In some metro areas, students attend schools with fairly similar poverty levels regardless of their race/ethnicity, while in others there is great disparity in the extent to which students of various races/ethnicities attend high-poverty schools. With some exceptions, metros with the lowest levels of disparity in exposure to high-poverty schools tend to be in the South. There is a strong consistency among those metros showing the highest minority/white disparities for all racial/ethnic minority groups, with Bridgeport, Hartford, Milwaukee, Boston, New York, Philadelphia and San Francisco ranking in the top ten highest disparity metros for all three major racial/ethnic minority groups. In metro Bridgeport, the average black student attends a school with a poverty rate 5.2 times that of the school attended by the average white student, and the average Hispanic student attends a school with a poverty rate 4.7 times that of the school attended by the average white student. Overall across all the largest metros, black and Hispanic exposure to poverty in schools is 2.2 times that of whites, while Asian exposure to poverty is just 1.3 times that of whites. Close to 60% of black and Hispanic students are enrolled in metros where the average student of their group experiences both high-poverty schools (at least 50% poor) and attends a school with a poverty rate twice as high as that of the average white student in that metro. No Asian students live in a metro with similarly high rates of poverty and disparity.

Measures Attacking Both Are Useful Tools

Residential segregation and the routine assignment of students to schools based on geographic proximity are the underlying causes of school segregation and differential exposure to high-poverty schools. Thus, measures that attack residential segregation, such as enforcement of fair housing laws, situating affordable housing in higher-opportunity areas, reducing zoning restrictions, and aiding in geographic mobility, are all useful tools in reducing racial and economic segregation in schools as well. Policies to boost school and neighborhood quality in lower-income minority areas, such as the new Promise Neighborhood Initiative, could also help by reducing poverty in those schools/neighborhoods and attracting more mixed-income and white families, producing more middle-income and diverse schools. At the same time, school mobility and assignment programs should not be overlooked. More should be done to allow students in failing schools to transfer to better schools, even if they are outside school district boundaries. Innovative school assignment plans, which take into consideration the composition of students’ neighborhoods as well as other factors, should continue to be explored, perfected and utilized to break down segregation. Magnet schools that provide high-quality education and draw diverse students from diverse neighborhoods may be another important tool. Schools should prepare all students to excel. The fact that such gross levels of disparity continue must not be met with apathy or acceptance but rather confronted to ensure that our children and our nation can thrive in an increasingly diverse and challenging world.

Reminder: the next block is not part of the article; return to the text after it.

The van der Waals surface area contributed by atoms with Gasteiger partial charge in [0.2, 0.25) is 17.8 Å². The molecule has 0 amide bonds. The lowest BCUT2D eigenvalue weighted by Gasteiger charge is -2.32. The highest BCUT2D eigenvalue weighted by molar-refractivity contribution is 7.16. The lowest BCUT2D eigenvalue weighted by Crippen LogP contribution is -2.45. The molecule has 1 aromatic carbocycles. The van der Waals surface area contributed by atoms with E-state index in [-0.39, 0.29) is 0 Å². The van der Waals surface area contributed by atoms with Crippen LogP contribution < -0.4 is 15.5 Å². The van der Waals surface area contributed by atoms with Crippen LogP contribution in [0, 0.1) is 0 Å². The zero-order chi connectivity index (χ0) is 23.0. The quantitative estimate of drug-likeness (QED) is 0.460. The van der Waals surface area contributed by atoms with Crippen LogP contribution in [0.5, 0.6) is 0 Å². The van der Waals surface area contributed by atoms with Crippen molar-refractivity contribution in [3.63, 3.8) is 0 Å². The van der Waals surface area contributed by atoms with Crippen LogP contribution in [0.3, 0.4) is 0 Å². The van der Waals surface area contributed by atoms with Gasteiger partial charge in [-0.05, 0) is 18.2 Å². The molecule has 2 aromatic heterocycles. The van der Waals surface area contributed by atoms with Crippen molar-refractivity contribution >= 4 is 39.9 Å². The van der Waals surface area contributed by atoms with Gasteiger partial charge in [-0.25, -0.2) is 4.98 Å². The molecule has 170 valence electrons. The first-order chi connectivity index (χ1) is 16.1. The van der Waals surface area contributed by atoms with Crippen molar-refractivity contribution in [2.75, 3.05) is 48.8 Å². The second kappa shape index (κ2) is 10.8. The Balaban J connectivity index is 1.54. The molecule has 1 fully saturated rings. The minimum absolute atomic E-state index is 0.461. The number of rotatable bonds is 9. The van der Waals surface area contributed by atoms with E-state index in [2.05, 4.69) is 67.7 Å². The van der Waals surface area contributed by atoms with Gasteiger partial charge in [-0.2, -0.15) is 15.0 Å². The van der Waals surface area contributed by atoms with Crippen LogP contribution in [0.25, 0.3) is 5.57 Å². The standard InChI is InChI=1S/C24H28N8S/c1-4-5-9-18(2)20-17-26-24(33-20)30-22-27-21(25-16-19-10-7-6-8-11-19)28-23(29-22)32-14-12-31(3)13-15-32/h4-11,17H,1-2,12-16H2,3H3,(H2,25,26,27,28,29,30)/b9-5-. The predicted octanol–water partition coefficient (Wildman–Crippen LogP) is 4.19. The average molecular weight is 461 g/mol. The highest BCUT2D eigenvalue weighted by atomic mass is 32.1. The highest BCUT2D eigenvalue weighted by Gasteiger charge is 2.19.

Nancy McArdle is Senior Research Analyst with, a board member of the Fair Housing Center of Greater Boston, and has served as an expert witness in several school and housing segregation cases.
Theresa L. Osypuk is Assistant Professor at the Bouvé College of Health Sciences, Northeastern Univ. and Research Director of She is a social epidemiologist researching racial and socioeconomic disparities in health, their geographic patterns, and causes.
Dolores Acevedo-Garcia is Associate Professor at the Bouvé College of Health Sciences, Northeastern Univ. and Associate Director of the Institute on Urban Health Research. She is Project Director of and a member of PRRAC’s Social Science Advisory Board.